- The Compton Cookout: which invited students to a ghetto-themed party as a celebration of Black History Month.
- The N-word being used to describe critics of the Compton Cookout on student-run television.
- The two-year Justice Department investigation (and settlement) following incident where a noose was found and a KKK-style hood was placed on campus statue.
Both of my questions have been answered to my satisfaction: this incident was part of the campaign of intimidation being waged by neo-nativist Trump supporters around the country.
The chalked messages on the sidewalk included “build the wall,” “deport them all,” “Mexico will pay,” “Trump 2016,” and “Tritons 4 Trump.” This graffiti appeared the night before the university’s annual Triton Day, when new students are welcomed for a campus visit. I don’t think this was coincidence.
The University has condemned the incident. The campus Republicans simply denied they were not behind it, saying it was a free speech issue.
From the Union-Tribune:
The Facebook page for College Republicans at UCSD posted a comment Tuesday stating it was not involved in the incident but did not condemn the graffiti.
“While our club does not support any candidate in particular, we believe that freedom of expression is an integral part of our democratic process as it fosters the free exchange of ideas and allows individuals to develop their own views,” the post read.
“While our club as a whole may not agree with the views expressed this past weekend, we support everyone’s First Amendment right to speak their mind,” the post concluded.
This is only a free speech issue in a world where kids feel obligated to carry birth records to school for fear of deportation.
Trumpians on a Rampage
The hate coming from the Trumpians is even extending to members of the GOP who may or may not support their candidate.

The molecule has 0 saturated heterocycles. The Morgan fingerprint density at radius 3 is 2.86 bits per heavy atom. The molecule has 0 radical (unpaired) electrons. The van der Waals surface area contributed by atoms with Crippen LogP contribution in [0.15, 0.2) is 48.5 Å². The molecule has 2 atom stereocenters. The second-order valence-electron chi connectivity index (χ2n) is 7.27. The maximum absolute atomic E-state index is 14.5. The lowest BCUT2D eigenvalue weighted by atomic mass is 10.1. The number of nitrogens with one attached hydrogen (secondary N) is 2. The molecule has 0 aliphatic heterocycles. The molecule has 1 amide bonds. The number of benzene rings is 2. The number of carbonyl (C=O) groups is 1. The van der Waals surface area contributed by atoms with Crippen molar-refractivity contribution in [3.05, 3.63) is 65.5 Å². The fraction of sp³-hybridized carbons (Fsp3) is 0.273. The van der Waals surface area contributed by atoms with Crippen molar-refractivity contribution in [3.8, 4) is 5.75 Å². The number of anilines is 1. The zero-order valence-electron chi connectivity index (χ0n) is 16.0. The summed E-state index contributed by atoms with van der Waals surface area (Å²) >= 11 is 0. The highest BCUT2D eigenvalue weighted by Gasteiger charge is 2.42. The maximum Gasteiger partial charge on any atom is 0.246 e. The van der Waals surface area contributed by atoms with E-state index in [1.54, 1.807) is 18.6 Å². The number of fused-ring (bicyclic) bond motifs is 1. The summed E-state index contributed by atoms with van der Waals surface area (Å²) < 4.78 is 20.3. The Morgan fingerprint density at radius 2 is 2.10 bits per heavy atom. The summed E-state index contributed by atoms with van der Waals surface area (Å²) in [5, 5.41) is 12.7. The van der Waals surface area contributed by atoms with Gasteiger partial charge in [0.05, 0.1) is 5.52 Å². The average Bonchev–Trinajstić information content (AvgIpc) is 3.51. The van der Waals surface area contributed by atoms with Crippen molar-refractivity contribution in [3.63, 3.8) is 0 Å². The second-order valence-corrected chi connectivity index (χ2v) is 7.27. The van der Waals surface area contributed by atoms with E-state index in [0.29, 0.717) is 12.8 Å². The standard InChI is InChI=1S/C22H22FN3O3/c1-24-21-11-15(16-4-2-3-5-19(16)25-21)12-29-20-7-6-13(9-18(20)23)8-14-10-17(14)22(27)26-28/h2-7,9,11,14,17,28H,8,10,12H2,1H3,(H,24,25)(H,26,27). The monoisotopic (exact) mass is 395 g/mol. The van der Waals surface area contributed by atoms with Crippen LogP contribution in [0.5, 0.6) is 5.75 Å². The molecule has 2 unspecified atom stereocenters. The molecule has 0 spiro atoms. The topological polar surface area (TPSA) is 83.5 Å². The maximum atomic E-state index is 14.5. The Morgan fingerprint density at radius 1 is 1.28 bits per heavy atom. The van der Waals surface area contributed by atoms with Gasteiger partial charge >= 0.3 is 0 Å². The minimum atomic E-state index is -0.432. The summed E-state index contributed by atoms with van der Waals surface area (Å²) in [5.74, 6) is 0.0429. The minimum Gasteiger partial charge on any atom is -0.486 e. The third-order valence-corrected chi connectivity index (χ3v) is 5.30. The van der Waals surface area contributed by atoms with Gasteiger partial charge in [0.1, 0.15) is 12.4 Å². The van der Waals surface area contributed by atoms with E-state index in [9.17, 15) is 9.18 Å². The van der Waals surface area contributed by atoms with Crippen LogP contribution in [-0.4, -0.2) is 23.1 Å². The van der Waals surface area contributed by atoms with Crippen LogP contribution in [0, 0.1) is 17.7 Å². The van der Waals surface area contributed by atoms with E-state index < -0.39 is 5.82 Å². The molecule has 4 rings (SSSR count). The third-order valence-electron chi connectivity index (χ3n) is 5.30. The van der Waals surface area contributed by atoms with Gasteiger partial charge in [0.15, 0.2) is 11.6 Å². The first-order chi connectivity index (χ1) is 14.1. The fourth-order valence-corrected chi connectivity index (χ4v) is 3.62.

Following a threat by longtime Donald Trump ally Roger Stone to make public the hotel room numbers of GOP Convention delegates who switch from Trump to another candidate, death threats, and threats against the families of partisans are being reported around the country.
The Indiana Republican party has decided to withhold releasing the names of their delegates in response to threats made over the weekend.
“You know traditional burial is polluting the planet. Tom hope the family is well. Your name and info has been given to me on a list that is about to go public. Good luck becoming a delegate, we are watching,” read a threat that Indiana’s 7th District Chairman Tom John posted to Twitter.
Colorado GOP Chairman Steve House says he’s received hundreds of threats following that state’s caucuses.
From ABC7 in Denver:
“All I can say is pray you make it to Cleveland. The fix is in and the American people will eliminate anyone who gets in the way…” the email reads. “It would be in your best interest to take a stand and support the American People and trump [sic] or you are done. Trump goes independent to ride the nation of scum like you. I would be hiding all family members…Just check out social media.”
On This Day: 1775 – The first abolitionist society in U.S. was organized in Philadelphia with Ben Franklin as president. 1912 – The Atlantic passenger liner Titanic, on its maiden voyage hit an iceberg and began to sink. 1,517 people lost their lives and more than 700 survived. 1930 – More than 100 Mexican and Filipino farm workers are arrested for union activities, Imperial Valley, Calif. Eight were convicted of “criminal syndicalism.”